2 Dec 2016

Mice reveal possible Parkinson's-gut bacteria link

1:15 pm on 2 December 2016

Changes to gut microbes can influence the development of Parkinson's-like movement disorders, according to a study of mice predisposed to the neurological condition.

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Photo: 123rf

While previous studies have proposed a link between gut microbes and Parkinson's disease, this study is the first to show a clear biological relationship, reported the authors in the journal Cell.

"This research reveals that a neurodegenerative disease may have its origins in the gut, and not only in the brain as had been previously thought," said the study's senior author, Dr Sarkis Mazmanian of the California Institute of Technology.

"It opens entirely new possibilities for treating patients, though more work needs to be done before these mouse studies can be translated to humans."

About 10 million people around the world suffer from Parkinson's disease.

Gender and age have been established as important factors involved in the development of the disease as well as certain environmental factors, such as tobacco use, caffeine consumption and pesticide exposure.

People with Parkinson's disease accumulate a protein called alpha-synuclein in their neurones, which aggregates into clumps and affects the function of brain regions involved in controlling movement. This results in the typical Parkinson's symptoms such as tremors, muscle stiffness and other motor disorders.

Experiments with genetically predisposed mice

Researchers for the study used a special type of mouse that is genetically predisposed to express an excess of alpha-synuclein, resulting in movement malfunctions typical of Parkinson's disease.

These genetically predisposed mice were raised either in a normal or in sterile conditions. Mice raised under sterile conditions had significantly reduced amounts of the protein, and performed better in physical tasks such as traversing a beam or climbing down a pole, compared to mice raised under normal conditions.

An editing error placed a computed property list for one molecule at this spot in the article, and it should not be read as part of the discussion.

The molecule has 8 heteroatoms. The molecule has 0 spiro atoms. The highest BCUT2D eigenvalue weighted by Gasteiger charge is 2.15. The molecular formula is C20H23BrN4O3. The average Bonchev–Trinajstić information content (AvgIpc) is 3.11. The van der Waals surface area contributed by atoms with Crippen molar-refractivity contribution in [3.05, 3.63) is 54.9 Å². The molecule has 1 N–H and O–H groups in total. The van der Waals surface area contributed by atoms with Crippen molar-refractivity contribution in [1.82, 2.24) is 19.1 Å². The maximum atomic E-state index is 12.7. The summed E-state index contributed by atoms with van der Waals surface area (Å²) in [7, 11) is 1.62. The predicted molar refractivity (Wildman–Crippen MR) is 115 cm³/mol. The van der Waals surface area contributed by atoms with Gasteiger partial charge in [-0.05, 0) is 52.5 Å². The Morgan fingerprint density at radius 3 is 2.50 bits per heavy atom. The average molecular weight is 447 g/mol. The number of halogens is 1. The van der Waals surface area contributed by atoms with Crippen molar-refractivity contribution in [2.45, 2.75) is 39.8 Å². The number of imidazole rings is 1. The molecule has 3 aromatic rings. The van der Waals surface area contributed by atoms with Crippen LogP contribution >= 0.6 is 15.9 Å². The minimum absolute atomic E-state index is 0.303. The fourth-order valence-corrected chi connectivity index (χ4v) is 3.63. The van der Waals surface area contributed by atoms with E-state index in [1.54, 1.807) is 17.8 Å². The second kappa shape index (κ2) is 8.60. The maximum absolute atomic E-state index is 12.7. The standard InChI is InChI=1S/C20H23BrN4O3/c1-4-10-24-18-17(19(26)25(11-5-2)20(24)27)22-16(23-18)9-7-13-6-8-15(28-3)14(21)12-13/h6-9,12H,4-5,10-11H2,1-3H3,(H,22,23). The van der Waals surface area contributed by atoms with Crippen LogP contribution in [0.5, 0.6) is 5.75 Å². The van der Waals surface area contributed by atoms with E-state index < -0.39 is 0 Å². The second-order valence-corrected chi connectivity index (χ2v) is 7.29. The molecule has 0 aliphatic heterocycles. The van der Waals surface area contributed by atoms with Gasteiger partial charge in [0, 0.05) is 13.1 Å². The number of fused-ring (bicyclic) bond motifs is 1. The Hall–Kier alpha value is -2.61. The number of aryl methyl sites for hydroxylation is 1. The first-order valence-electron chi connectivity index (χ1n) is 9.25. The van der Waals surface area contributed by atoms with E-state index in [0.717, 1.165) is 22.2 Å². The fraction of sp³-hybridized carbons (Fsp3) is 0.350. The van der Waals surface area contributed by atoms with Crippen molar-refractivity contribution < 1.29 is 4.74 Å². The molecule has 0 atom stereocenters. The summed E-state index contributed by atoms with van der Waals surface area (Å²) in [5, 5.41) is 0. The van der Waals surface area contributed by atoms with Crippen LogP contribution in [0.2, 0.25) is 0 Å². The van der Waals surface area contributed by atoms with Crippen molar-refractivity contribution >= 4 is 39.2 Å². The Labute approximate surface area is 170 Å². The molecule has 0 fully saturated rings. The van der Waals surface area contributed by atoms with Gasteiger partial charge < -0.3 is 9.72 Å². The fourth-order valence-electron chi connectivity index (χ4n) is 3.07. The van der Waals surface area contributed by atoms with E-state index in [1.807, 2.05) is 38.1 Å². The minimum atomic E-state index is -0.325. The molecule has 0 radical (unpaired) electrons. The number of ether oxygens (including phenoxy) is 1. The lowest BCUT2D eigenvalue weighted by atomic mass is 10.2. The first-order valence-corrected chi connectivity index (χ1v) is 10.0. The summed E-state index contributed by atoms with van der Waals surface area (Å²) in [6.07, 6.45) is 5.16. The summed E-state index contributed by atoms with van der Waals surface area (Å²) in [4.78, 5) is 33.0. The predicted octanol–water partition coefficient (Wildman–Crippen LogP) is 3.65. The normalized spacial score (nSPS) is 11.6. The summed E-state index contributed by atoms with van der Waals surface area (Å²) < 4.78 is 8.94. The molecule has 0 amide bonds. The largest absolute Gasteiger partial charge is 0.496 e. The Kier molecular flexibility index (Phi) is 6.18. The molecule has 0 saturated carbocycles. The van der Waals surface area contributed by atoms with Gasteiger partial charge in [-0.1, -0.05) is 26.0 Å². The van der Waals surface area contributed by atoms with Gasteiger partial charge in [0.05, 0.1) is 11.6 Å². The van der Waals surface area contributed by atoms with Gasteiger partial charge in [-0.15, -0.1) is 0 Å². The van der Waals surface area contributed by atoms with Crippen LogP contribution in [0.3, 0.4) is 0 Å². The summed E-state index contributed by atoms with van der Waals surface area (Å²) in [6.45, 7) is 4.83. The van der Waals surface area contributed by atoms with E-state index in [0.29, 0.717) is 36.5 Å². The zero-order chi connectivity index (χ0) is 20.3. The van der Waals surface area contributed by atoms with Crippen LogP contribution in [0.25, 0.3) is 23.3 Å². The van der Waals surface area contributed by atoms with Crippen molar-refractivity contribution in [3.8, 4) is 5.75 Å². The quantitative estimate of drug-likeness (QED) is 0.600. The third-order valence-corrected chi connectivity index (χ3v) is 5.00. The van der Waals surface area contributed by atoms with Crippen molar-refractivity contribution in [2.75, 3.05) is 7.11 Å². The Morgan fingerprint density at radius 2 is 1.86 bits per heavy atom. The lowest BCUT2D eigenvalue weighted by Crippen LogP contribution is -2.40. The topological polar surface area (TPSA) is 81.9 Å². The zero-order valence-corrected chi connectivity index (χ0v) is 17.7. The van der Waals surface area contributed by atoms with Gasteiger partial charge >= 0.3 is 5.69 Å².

In another set of experiments, researchers treated the mice raised under normal conditions with antibiotics targeting their gut microbes and found a similar effect as being raised in a sterile environment: the mice showed reduced Parkinson's-like disorders.

The researchers then transplanted the gut microbes from people with Parkinson's disease and healthy controls into the genetically predisposed mice.

"This showed that animals carrying a microbiome from patients displayed worse disease symptoms than mice with healthy gut bacteria," Dr Mazmanian said.

The findings suggested changes in the microbiome of people with Parkinson's disease may contribute to their disease.

The human connection

Dr Filip Scheperjans, a neurologist at Helsinki University Hospital whose current research is centred on the role of microorganisms in Parkinson's disease, said the "landmark study" gives us important insights in how gut microbiota and Parkinson's disease may be interconnected.

"It suggests a causal connection between microbiota, alpha-synuclein pathology and Parkinsonism," he said, adding that the main way this may happen may be via the impact on the immune system of chemicals produced by the bacteria.

But Dr Scheperjans urged caution on the interpretation of these results for human purposes.

He said the levels of alpha-synuclein produced by this mouse model were probably much higher than what is normally present in people with Parkinson's disease.

Dr Paul Bertrand, head of RMIT's Gut Neuroscience lab in Melbourne, was more hopeful, suggesting the work could eventually lead to identifying potential treatments.

"The jump to humans is a bit messier, but in the long run I think there is important therapeutic potential in altering the microbiota," Dr Bertrand said.

"I think quite a bit more work is needed to find out how to alter the microbiota correctly and for each individual person."